Commitment, Objectivity and Accountability to Communities: Priorities for 21st Century Archaeology

Bibliographic Information

Article Title

Commitment, Objectivity and Accountability to Communities: Priorities for 21st Century Archaeology

Journal Title

Conservation and Management of Archaeological Sites

Author(s)

Ronayne, Maggie

Year of Publication

2008

Volume Number

10

Issue Number

4

Article Pages

367-381

Web Address (URL)

http://dx.doi.org/10.1179/135050308X12513845914589

Additional Information

Available Through

Taylor & Francis Online

Language

English

Notes

Abstract: It is no longer possible to ignore the unprecedented levels of destruction resulting from development projects imposed by multinational corporations and governments. In this context, it is important to address the role archaeology and related professions, such as heritage management, play from the perspective both of the threat to physical heritage and our relationship with affected communities. This paper explores ways in which professionals can learn to work in a mutually accountable way with communities opposing destructive development, and together seek alternatives to development which threatens lives, livelihoods, culture, and environment. Case studies from the Boyne Valley and Tara in Ireland, Ilisu dam in Turkey and the Oaxaca valley in Mexico, illustrate some of the issues. The implications of the growing privatization of professions, particularly for communities in the Third World whose poverty undermines their power to refuse even the most globally devastating developments, making it imperative that professionals look again at what we aim to accomplish and how much we are actually accomplishing it. As professionals we cannot afford to be ignorant of what communities want, need and are entitled to in order to develop and flourish. Archaeology and people's cultural roots are not separable from these questions.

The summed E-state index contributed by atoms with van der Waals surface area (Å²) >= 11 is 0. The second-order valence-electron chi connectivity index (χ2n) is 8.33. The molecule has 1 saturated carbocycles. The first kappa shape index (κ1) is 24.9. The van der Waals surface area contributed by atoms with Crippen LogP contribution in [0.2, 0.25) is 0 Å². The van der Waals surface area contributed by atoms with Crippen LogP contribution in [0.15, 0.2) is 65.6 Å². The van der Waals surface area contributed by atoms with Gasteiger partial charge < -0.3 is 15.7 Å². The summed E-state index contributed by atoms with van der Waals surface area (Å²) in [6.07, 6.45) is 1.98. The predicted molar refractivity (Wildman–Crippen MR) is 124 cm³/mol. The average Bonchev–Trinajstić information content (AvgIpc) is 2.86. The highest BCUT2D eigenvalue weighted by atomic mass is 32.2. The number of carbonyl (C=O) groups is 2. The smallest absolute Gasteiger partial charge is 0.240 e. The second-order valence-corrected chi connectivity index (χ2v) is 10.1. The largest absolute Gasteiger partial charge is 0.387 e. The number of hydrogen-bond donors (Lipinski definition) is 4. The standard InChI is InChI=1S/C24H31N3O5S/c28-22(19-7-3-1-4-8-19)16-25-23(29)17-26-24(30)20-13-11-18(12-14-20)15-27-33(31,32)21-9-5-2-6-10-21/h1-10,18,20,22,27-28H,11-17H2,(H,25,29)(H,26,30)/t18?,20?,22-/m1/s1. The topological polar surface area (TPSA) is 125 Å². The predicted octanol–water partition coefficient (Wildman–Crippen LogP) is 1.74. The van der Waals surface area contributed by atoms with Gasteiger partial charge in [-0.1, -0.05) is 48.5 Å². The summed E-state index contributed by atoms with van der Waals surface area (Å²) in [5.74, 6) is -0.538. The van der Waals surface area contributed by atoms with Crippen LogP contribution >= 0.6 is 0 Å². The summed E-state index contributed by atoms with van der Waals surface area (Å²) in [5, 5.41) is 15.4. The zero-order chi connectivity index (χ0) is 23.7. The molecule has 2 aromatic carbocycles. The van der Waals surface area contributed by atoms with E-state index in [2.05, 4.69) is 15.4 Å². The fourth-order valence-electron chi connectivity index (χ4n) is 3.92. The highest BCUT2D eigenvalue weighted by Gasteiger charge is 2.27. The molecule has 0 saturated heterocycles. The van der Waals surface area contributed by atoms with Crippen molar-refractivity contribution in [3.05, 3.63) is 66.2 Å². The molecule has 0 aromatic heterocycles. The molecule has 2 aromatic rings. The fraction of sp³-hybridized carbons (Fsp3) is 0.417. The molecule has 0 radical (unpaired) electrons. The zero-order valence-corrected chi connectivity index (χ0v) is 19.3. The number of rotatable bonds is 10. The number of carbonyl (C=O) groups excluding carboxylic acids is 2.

Additional tags: local communities; ethical engagement; development; destruction of cultural resources; threats to livelihoods; case studies in Ireland, Turkey, and Mexico

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